Does the early bird get the worm?

Aleah Anderson , Staff Writer

Last November, The Rochester Public School Board began considering changing Middle School and High School start times for as early as the fall 2020 semester. RPS proposed two different schedules: one in which classes begin at 8:00 and end at 3:10, and another with a start time of 8:45. Under that scenario the day ended at 3:15. With the 8:45 start option, elementary schools would begin at 8:00 and end at 2:25. 

On a national level, there has been a massive push for later school start times. One instance involves California enacting a state-wide law in stating that the earliest schools are allowed to begin is 8:30 am. The issue that ignited this flame is America’s sleep-deprived students. According to the National Sleep Foundation, only 15% of teens report that they get the recommended 8 ½ hours of sleep that they need. This spells trouble for the American youth; getting less than this amount can harm the ability to focus and learn while increasing the risk of depression, anxiety, unhealthy eating, irritability, and much more. 

Teens naturally fall asleep around 11 due to their circadian rhythm; therefore, many believe that delaying school start times could help many students get the sleep they are lacking. A study done by the University of Minnesota shows that performance and attendance in school improves with later start times.

On the other hand, many argue that the late start would be counterproductive to education because classes would be shortened. Beyond that, athletes would need to be excused from the classes late in the day if they need to travel to an away game. Finally, it may be reasonable to question if school started later, would teens simply go to bed later? The problem of too few hours of sleep would remain.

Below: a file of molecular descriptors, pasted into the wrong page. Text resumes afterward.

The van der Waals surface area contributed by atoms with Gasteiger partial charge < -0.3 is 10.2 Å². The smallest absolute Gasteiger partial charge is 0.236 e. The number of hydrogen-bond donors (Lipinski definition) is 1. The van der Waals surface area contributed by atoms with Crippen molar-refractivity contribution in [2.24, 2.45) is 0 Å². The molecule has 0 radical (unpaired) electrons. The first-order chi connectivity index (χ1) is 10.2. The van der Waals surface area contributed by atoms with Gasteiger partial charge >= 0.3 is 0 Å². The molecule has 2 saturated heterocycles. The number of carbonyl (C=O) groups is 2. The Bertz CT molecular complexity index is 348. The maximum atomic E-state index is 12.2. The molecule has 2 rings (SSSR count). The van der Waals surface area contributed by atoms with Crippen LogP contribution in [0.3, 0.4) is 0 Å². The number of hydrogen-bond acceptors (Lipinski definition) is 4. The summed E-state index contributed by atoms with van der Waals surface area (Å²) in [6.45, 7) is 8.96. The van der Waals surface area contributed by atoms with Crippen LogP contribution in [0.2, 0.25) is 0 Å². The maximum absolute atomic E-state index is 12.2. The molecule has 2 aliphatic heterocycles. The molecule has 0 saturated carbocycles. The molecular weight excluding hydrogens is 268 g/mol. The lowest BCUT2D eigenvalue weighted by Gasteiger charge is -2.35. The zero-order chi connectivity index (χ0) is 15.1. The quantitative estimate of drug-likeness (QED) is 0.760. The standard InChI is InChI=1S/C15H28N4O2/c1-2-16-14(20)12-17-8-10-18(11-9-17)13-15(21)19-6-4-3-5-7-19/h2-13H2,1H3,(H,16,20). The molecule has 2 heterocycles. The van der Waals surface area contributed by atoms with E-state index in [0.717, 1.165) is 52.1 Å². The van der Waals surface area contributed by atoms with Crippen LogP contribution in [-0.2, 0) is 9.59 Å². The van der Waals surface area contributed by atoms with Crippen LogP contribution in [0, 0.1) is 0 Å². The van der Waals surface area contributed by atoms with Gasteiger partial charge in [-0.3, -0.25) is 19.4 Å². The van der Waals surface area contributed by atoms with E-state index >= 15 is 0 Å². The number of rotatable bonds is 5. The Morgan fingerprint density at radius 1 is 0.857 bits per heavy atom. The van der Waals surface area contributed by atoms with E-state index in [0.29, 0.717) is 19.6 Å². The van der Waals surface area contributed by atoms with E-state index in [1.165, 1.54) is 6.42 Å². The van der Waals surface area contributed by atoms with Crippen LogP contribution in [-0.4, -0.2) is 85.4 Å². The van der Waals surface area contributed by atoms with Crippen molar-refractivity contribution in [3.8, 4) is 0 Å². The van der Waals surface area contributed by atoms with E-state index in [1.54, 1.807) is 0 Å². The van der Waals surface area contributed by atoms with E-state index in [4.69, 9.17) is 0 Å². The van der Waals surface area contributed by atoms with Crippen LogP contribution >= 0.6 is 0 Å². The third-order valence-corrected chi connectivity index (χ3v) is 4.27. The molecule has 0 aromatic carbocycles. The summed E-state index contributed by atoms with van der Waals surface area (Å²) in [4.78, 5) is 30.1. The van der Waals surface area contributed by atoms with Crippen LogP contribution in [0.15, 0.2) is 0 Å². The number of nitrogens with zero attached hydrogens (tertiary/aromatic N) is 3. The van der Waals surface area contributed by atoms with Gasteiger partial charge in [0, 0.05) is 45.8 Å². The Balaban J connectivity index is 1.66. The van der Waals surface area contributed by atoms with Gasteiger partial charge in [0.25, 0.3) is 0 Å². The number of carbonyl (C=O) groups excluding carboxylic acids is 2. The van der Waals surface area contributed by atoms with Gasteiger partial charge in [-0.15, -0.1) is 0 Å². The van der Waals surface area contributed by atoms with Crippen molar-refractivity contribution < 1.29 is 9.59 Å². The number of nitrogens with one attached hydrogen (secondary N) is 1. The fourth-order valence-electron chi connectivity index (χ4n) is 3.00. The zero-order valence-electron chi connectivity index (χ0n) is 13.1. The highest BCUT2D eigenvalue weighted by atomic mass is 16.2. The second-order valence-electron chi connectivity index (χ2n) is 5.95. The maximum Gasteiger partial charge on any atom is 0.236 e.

This national debate is now up close and personal for Rochester students, staff, and parents. It is up to the community to argue for what they believe is best for Rochester, whatever that may be. 

As of now, the district has not made a decision on whether start times should be changed. They have been gathering thoughts from community members through . While the form is already closed, It is an inside look on others’ thoughts about this issue. The district will both present this feedback and the feedback from the community meeting to a school board meeting in late January.

To see a detailed look of the two proposed schedules for next school year compared to the current schedule, visit 

The health and well-being of students is on the front-line of this discussion. Does starting school early allow students to learn about time management, does it give them time to complete homework before their after-school activities? Is it instead, a flawed logic that robs students of their potential? 

You decide if the early bird really does get the worm.